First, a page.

We read in Parashat Naso of God’s command to Benei Yisrael at Sinai that the temei’im, people who are ritually impure, be sent out of the camp (5:2). This command applied to those who were impure due to certain bodily emission, a tzara’at skin infection, or direct contact with a human corpse. The Torah tells that Benei Yisrael complied with God’s command, and it then reiterates, “kein asu Benei Yisrael” – “so did the Israelites do” (5:4). To explain this seemingly redundant phrase, the Sifrei comments that it refers to the temei’im themselves. They did not resist or delay departing from the camp, but rather left promptly in fulfillment of God’s command.
` Much of the first several chapters of Sefer Bamidbar deals with the assignment of particular roles and positions. We read in this section of the arrangement of the Israelite camp, with each tribe assigned to a particular location, and of the special status given to the Leviyim and the specific jobs assigned to each Levite family. The Torah emphasizes several times throughout this section that no one was permitted to usurp another’s role. The Leviyim were to ensure that other members of the nation would not approach the Mishkan, the various groups of Leviyim were warned not to perform a task assigned to a different group, and the kohanim were instructed to assign each group of Levites to its particular job so that everybody knew precisely the task he was to perform.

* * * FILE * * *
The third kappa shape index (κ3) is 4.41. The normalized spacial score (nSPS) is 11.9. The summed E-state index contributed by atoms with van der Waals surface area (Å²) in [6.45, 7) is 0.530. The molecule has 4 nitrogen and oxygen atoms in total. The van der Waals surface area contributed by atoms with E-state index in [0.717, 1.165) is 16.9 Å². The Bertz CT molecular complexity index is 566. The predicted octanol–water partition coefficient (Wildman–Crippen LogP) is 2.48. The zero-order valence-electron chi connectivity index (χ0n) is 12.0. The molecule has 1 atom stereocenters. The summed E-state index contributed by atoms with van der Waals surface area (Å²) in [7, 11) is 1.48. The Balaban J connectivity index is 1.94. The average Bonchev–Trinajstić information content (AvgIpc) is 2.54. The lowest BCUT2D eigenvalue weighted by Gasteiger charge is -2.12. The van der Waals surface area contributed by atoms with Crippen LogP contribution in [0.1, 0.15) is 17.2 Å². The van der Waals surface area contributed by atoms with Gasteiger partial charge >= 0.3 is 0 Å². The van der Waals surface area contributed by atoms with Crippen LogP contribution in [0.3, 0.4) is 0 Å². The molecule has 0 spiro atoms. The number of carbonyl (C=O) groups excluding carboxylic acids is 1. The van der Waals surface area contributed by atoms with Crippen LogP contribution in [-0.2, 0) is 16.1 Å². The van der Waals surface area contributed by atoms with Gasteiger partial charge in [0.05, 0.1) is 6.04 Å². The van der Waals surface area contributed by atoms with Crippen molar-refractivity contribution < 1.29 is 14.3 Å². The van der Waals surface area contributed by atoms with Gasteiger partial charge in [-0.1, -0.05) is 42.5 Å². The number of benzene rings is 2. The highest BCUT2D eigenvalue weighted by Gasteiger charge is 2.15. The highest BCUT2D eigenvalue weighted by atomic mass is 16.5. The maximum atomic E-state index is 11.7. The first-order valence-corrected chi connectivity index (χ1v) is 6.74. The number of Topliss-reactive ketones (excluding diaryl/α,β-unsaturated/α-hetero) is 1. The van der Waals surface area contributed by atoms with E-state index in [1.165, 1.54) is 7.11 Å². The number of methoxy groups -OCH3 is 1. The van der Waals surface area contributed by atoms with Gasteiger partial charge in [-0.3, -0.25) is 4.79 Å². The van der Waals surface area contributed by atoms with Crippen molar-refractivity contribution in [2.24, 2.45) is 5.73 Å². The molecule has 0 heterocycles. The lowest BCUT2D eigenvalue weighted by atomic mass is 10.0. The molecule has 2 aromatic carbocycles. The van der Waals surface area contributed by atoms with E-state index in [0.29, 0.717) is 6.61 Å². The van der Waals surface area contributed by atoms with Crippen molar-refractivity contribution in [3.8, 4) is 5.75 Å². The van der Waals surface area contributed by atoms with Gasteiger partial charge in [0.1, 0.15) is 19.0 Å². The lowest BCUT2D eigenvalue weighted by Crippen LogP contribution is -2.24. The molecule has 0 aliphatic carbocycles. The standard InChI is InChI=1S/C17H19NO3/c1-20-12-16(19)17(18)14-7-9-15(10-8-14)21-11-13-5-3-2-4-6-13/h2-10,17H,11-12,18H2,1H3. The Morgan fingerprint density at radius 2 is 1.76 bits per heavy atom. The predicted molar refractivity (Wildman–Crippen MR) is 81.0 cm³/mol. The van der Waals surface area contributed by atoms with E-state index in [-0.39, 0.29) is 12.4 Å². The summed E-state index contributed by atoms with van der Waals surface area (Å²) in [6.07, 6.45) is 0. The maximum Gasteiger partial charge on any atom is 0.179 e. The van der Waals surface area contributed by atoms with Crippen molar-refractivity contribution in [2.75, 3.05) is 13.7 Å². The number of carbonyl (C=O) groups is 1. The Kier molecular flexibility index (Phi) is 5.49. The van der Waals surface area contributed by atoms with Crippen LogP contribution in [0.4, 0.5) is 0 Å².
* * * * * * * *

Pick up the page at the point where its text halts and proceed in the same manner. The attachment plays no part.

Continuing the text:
Here, in this brief account of the temei’im, we find a command assigning certain groups of people to the least honorable position of all – to leave the camp and live away from everyone else. Chazal draw our attention to the fact that this group did not protest or resist, but accepted the “role” they were given without complaint. The lesson being conveyed is that we must all try to happily accept, and even embrace, whichever role we are given at any stage of life, even if it comes without honor and prestige. All of us, in one way or another, and at one point or another, has been “sent away” due to some status of “tum’a.” We have all been denied positions or marks of distinction that we desired and strove for due to some deficiency, often one for which we cannot be blamed, as in the case of most instances of ritual impurity. Chazal here teach us that just as the different groups of Leviyim were to accept their specific roles in transporting the Mishkan, similarly, the temei’im accepted their “role” to temporarily leave the camp and dwell away from the rest of the nation. We, too, must be prepared to accept whatever positions and jobs are cast upon us at any given time, even when it might seem dishonorable and ungratifying, appreciating the privilege we have to serve the Almighty and to make a contribution to Am Yisrael and the world, a privilege that does not depend on any sort of honor or prestige.